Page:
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James M. McCoy

6th Chief Master Sergeant of the Air Force laid to rest at Omaha National Cemetery

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United States Air Force Honor Guard lowers the casket of the sixth Chief Master Sgt. of the AF James M. McCoy during his homegoing celebration held at the Omaha National Cemetery July 29. Chief McCoy died at the age of 91 shortly before his 92nd birthday.

The 6th Chief Master Sgt. of the Air Force, James M. McCoy, was laid to rest during an interment ceremony at the Omaha National Cemetery on July 29.

McCoy, who served as the first senior enlisted advisor of Strategic Air Command and was selected as one of the 12 Outstanding Airmen of the Year in 1974, passed away July 13 at the age of 91.

In attendance were multiple dignitaries, including Chief Master Sgt. of the Air Force JoAnne S. Bass and five former Chief Master Sergeants of the Air Force.

“He dedicated his life to service,” Bass said. “Service to his nation, service to our Air Force, and most importantly, service to our Airmen and their families.”

The Air Force Honor Guard performed the military honors while two B-52H Stratofortress’ from Barksdale Air Force Base, Louisiana, provided a flyover.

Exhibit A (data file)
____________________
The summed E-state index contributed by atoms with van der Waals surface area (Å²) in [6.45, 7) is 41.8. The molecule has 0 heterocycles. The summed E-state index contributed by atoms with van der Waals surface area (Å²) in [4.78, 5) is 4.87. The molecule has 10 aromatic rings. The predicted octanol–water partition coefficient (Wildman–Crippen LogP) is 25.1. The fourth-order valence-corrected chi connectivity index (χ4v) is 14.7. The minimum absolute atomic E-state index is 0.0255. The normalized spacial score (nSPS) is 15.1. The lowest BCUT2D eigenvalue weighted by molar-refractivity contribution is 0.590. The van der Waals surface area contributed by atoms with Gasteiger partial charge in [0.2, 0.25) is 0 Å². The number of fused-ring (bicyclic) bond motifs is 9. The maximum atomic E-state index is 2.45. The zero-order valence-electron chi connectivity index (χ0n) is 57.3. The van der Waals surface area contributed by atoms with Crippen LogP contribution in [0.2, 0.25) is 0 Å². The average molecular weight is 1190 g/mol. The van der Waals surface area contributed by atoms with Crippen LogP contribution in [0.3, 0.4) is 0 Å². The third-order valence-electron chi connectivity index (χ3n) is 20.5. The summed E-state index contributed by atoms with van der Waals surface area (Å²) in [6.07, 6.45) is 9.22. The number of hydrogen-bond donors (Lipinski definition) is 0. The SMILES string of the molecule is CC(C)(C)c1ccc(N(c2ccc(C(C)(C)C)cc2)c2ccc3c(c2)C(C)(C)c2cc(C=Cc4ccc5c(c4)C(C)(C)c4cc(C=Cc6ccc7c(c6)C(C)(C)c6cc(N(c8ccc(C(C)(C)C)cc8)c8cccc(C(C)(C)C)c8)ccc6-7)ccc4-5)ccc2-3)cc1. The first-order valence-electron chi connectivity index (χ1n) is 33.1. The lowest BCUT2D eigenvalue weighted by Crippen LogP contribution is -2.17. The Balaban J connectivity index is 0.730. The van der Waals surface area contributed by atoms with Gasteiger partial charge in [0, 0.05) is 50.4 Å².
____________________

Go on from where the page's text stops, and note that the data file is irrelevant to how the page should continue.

“He wore the uniform for over 30 years, but his impact extends to our Airmen still serving today,” Bass said. “Our Airmen and our Air Force are no doubt better off because of him.”

As the 6th Chief Master Sergeant of the Air Force, McCoy set out to improve the enlisted retention rate that had dropped to as low as 25% in the late 1970s. He also created the Stripes for Exceptional Performers program and expanded professional military education options. McCoy also worked to introduce maternity uniforms for female Airmen.

One of the unique aspects of McCoy’s career lay in his time at Noncommissioned Officer Leadership School, now Airman Leadership School, where he instructed the 5th Chief Master Sgt. of the Air Force and his friend Robert Gaylor.

“I am filled with mixed emotions,” Gaylor said. “I am saddened by the loss I feel of my very dear friend and at the same time, I am uplifted having the many years I’ve spent serving with him. We were like brothers.”

He died 17 days short of his birthday and is survived by his wife, Kathy McCoy, and seven of his eight children: Debbie Paxton, Jim McCoy, Teresa Cloughesy, Barb Branco, Steve McCoy, Matt McCoy and Tom McCoy. One son, Mike McCoy, preceded him in death.

View more photos from the ceremony at

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